The ocean knows no political borders. Ocean processes like summertime, wind-driven upwelling stretch thousands of kilometers along the Northeast Pacific (NEP) coast. This upwelling drives marine ecosystem productivity and is modulated by weather systems and seasonal to interdecadal ocean-atmosphere variability. Major ocean currents in the NEP transport water properties like heat, fresh water, nutrients, dissolved oxygen, pCO2 and pH close to shore. The eastward North Pacific Current bifurcates offshore in the NEP, delivering open-ocean signals south into the California Current and north into the Gulf of Alaska. There are a large and growing number of NEP ocean observing elements operated by government agencies, Native American Tribes, First Nations groups, not-for-profit organizations, and private entities. Observing elements include moored and mobile platforms, shipboard repeat cruises, and land-based and estuarine stations. A wide range of multidisciplinary ocean sensors are deployed to track, for example, upwelling, downwelling, ocean productivity, harmful algal blooms, ocean acidification and hypoxia, seismic activity and tsunami wave propagation. Data delivery to shore and observatory control are done through satellite and cell phone communication, and via seafloor cables. Remote sensing from satellites and land-based coastal radar provide broader spatial coverage. Numerical circulation and biogeochemical modeling complement ocean observing efforts. Models span from the deep ocean into the inland Salish Sea and estuaries. NEP ocean observing systems are used to understand regional processes and, together with numerical models, to provide ocean forecasts. By sharing data, experiences and lessons learned, the regional ocean observatory is better than the sum of its parts.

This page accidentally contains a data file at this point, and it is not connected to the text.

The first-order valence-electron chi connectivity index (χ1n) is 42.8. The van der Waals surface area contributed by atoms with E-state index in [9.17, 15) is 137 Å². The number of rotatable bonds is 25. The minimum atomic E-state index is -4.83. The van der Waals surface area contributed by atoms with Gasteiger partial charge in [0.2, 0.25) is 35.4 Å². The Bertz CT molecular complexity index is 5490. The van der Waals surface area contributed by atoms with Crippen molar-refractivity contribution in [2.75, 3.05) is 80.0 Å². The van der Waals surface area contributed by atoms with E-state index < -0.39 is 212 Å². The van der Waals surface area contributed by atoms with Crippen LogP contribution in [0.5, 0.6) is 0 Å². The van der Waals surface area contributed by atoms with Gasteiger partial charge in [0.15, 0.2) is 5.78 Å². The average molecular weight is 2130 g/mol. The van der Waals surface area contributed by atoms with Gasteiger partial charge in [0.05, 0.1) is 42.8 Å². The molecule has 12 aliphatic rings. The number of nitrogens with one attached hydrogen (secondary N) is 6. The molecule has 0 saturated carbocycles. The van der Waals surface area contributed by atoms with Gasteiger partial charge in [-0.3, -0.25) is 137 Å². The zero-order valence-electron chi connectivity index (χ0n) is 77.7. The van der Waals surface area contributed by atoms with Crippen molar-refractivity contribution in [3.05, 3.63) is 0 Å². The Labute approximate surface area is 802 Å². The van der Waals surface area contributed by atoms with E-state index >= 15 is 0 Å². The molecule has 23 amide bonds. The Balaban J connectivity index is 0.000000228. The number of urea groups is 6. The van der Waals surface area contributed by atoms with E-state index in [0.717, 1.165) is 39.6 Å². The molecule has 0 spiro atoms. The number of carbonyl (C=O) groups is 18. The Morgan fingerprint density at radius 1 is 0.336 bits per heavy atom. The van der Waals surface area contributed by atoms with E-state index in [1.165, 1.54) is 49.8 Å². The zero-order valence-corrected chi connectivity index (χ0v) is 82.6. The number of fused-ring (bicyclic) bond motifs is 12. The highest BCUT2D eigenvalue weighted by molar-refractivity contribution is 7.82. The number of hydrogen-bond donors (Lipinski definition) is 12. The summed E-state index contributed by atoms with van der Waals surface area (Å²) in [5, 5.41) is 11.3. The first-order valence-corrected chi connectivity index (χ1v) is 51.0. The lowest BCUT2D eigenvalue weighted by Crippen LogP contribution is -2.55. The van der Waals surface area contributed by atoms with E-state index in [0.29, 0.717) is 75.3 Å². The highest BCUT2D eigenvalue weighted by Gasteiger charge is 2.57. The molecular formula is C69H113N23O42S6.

More Publications

In The News

The ocean absorbs billions of tons of carbon every year, and the process is accelerating, study shows

Seattle Times, Evan Bush

Newly published research analyzed more than 100,000 seawater samples worldwide and found the oceans are absorbing about 31 percent of human-caused carbon emissions. It’s “a huge service the oceans are doing,” says a co-author, in Seattle.

14 Mar 2019

Could this tool save Washington's shellfish?

Crosscut, Hannah Weinberger

Researchers at the University of Washington have invented a computer model, LiveOcean, that each day compiles a vast array of ecosystemic data — currents, salinity, temperature, chemical concentrations, organic particles and more — to create a three-dimensional, 72-hour forecast for the undersea weather of the Pacific Northwest.

20 Feb 2019

New UW computer program forecasts underwater conditions

KING 5 News, Alison Morrow

We're used to checking the weather forecast, but now we can also check the forecast underwater in Puget Sound and around the coast.

7 Feb 2019

More News Items

Acoustics Air-Sea Interaction & Remote Sensing Center for Environmental & Information Systems Center for Industrial & Medical Ultrasound Electronic & Photonic Systems Ocean Engineering Ocean Physics Polar Science Center